An aerial view of McMurdo. It's quite a town!

An aerial view of McMurdo. It’s quite a town!

In McMurdo, just like at home, it’s easy to turn on the light and forget about the cost of electricity. It’s easy to turn on the faucet and forget where the water comes from, or throw a napkin away and not think about where it will end up. While this is problematic anywhere, it is especially concerning in McMurdo, where every drop of water or flash of light requires a long chain of steps, each one requiring both energy and time.

Power lines criss-cross the town. Although there are three wind turbines on the ridge above town, McMurdo relies on hydrocarbons for power.

Power lines criss-cross the town. Although there are three wind turbines on the ridge above town, McMurdo relies on hydrocarbons for power.

Every drop of fresh water we drink in McMurdo begins as seawater. It first goes through an energy-intensive Reverse Osmosis system that removes the salt, making fresh water. However, since Reverse Osmosis removes everything in the water, even the beneficial minerals, the water department in McMurdo then has to add these components back to the water before we can pour a cup.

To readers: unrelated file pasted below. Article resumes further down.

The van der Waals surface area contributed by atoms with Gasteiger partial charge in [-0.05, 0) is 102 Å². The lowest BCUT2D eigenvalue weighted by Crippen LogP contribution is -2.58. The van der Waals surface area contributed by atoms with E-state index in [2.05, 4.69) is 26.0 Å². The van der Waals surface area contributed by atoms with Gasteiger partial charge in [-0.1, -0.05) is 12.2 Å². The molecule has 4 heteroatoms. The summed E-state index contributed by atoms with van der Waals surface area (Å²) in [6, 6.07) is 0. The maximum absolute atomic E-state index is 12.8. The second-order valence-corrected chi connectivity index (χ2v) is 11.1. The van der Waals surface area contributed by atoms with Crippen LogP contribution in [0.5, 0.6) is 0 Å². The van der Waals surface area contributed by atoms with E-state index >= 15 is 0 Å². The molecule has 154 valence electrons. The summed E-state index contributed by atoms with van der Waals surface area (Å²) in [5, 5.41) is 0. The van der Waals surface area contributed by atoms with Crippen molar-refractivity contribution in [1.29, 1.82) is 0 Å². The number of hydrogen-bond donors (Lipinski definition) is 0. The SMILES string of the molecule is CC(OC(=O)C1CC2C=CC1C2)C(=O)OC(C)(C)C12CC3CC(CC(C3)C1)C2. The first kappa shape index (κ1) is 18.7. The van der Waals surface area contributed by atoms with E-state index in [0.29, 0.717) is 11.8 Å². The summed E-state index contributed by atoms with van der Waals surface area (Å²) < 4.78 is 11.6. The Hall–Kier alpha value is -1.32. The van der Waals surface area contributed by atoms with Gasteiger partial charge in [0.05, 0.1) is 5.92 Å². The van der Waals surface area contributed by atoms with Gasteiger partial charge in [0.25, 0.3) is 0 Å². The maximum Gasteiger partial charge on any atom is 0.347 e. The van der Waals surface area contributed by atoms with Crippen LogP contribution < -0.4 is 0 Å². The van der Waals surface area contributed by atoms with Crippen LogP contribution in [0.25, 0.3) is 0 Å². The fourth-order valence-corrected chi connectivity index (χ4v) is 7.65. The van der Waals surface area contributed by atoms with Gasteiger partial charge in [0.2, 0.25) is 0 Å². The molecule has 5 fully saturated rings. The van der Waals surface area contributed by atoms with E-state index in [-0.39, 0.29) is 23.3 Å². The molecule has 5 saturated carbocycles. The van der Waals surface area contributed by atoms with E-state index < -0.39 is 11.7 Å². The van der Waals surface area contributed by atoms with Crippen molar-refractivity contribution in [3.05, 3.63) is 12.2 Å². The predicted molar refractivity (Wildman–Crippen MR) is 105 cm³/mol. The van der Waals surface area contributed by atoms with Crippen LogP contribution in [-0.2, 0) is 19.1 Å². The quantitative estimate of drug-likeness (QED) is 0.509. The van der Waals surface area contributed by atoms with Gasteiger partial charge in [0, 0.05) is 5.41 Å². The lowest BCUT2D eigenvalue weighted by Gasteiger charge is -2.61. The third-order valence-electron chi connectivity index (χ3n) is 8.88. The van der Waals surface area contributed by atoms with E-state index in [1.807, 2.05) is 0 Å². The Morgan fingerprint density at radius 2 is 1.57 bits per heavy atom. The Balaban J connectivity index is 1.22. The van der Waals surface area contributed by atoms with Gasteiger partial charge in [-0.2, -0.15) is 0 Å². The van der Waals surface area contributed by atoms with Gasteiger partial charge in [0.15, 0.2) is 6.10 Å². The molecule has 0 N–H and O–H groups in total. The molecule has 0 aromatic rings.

The sink in my room makes it easy to forget where the water comes from. Just turn the tap, and there's plenty of fresh water!

The sink in my room makes it easy to forget where the water comes from. Just turn the tap, and there’s plenty of fresh water!

Trash is another good example of our energy impact here in McMurdo. The napkin I just threw away will be one of the best-travelled napkins by the time it ends up in a landfill. Clearly, it started its life somewhere off continent (last I checked, there weren’t any napkin factories in Antarctica). No trash is allowed to remain on the Antarctic continent (there are very strict conservation laws governing our behavior here), so the napkin, along with all other waste produced here (even human waste!) will eventually travel back to the United States and end up in a landfill there. That’s a journey most people will never even get to experience!

Boxes and boxes of well-sorted trash and recycling are all over McMurdo. None of it will remain on the continent -- it will all be shipped back to the United States.

Boxes and boxes of well-sorted trash and recycling are all over McMurdo. None of it will remain on the continent — it will all be shipped back to the United States.

Since the cost of water, electricity, and waste is so great, there are many ways we try to conserve. Trash and recycling sorting is incredibly important and complicated here so that as much energy as possible can be saved in the process. McMurdo residents are asked to take short, infrequent showers. Field camps run on renewable energy as much as possible. And yet, there are certain things that can’t be given up: all 761 residents need to be well hydrated (and it’s a very dry continent, so dehydration is a real health risk), we all need to wash our hands, and the science we do here also requires a lot of energy and water use. So although we can try to reduce our impact, the cost of running a town in Antarctica is very high.